27. Assassins Creed Gold by Anthony Del Col, Audible 2020 – An audible original that is only audiobook, this book as a great twist to the animus, the assassins whose life we follow is blind so we only get his audio. I love the Assassin’s Creed series but it is going a bit off the rails lately, and this book is no exception. It was a fund short listen though. May the Father of Understanding guide us. 7/10
  28. The Algorithmic Leader: How to Be Smart When Machines Are Smarter Than You by Mike Walsh, Page Two 2019 – What will leadership mean as computer programs take over more and more of our daily tasks? How will humanities jobs change in a world ruled by algorithms. Mike Walsh’s answers revolve around human interaction and how we work to make our products better for our clients. This was a very good business book, and as the pandemic has sped up work from home and other technological advancements I do recommend this read. 9/10
  29. The Institute by Stephen King, Gallery Books 2020 – When it came to fiction apparently I picked a lot of books based around minor “superpowers.” The Institute explores an organization and the means they will justify to “save” the world from itself. This was a quicker read by Stephen King and I really enjoyed it but it isn’t his best work. 8/10
  30. The Infinite Game by Simon Sinek, Portfolio 2019 – I am from Rochester, NY. Anyone here knows Kodak, and how they failed to survive because they could not see the future of digital. Kodak was not playing the Infinite Game, they were playing a game they thought they could win. Simon Sinek is an amazing business writer and in this book he explores how businesses can survive in the infinite game of business. He also explores how the “capitalism” we follow today is a bastardization of the original belief system that changed only 50 years ago. 9/10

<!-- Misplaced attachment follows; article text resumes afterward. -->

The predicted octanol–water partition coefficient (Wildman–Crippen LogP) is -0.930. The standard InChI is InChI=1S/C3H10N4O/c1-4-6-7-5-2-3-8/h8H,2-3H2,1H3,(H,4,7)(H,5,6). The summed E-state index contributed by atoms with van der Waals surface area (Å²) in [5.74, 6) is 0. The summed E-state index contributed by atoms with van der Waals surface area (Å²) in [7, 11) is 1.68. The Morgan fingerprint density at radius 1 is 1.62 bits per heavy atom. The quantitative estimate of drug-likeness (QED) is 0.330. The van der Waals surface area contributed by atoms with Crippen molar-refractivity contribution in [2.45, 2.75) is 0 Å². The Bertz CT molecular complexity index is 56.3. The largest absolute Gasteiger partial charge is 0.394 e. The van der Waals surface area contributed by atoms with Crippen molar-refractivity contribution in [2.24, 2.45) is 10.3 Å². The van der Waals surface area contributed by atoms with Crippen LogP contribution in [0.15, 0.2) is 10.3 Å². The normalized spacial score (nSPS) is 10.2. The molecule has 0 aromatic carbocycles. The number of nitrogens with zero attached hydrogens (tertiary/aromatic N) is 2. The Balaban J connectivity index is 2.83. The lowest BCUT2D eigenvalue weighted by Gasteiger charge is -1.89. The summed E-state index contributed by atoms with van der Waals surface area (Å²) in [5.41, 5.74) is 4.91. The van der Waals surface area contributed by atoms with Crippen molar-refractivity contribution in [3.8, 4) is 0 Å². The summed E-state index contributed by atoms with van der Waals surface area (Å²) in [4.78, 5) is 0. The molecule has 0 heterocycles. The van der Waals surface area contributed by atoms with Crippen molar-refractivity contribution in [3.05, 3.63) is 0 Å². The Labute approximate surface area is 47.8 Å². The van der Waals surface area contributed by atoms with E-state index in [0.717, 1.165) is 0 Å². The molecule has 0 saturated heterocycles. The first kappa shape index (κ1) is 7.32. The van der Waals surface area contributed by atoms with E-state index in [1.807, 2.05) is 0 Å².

31. Indistractable by Nir Eyal, BenBella Books 2019 – When you are reading this has your phone pinged at all distracting you. Nir Eyal helped to create addictive tech, and fell for it himself. In this book he provides us with models and examples of how to regain our ability to focus. I am even implementing some of the tools like time boxing and daily planning. If you feel like the outside distractions are getting to you, check out this book to gain an understanding on how you can get your control back. 9/10
  32. Ready Player Two by Ernest Cline, Ballantine Books 2020 – I was excited by the sequel to Ready Player One, a book I loved which I thought the movie failed. I have to say Ready Player Two fell short. The first 130 pages are a dragging introduction and once the story starts it moves really fast. It falls for the 12 hour trope which is becoming popular. (See The Rise of Skywalker and the attack in 12 hours!) All in all I enjoyed the ending but thought as a follow up this book kinda failed. Wade didn’t really grow at all and in the end the world never improved. 6/10

I have already started Yuval Noah Harari’s Sapiens but that won’t be finished until early 2021. So with that, this has been my year in books. Everyone have a great 2021!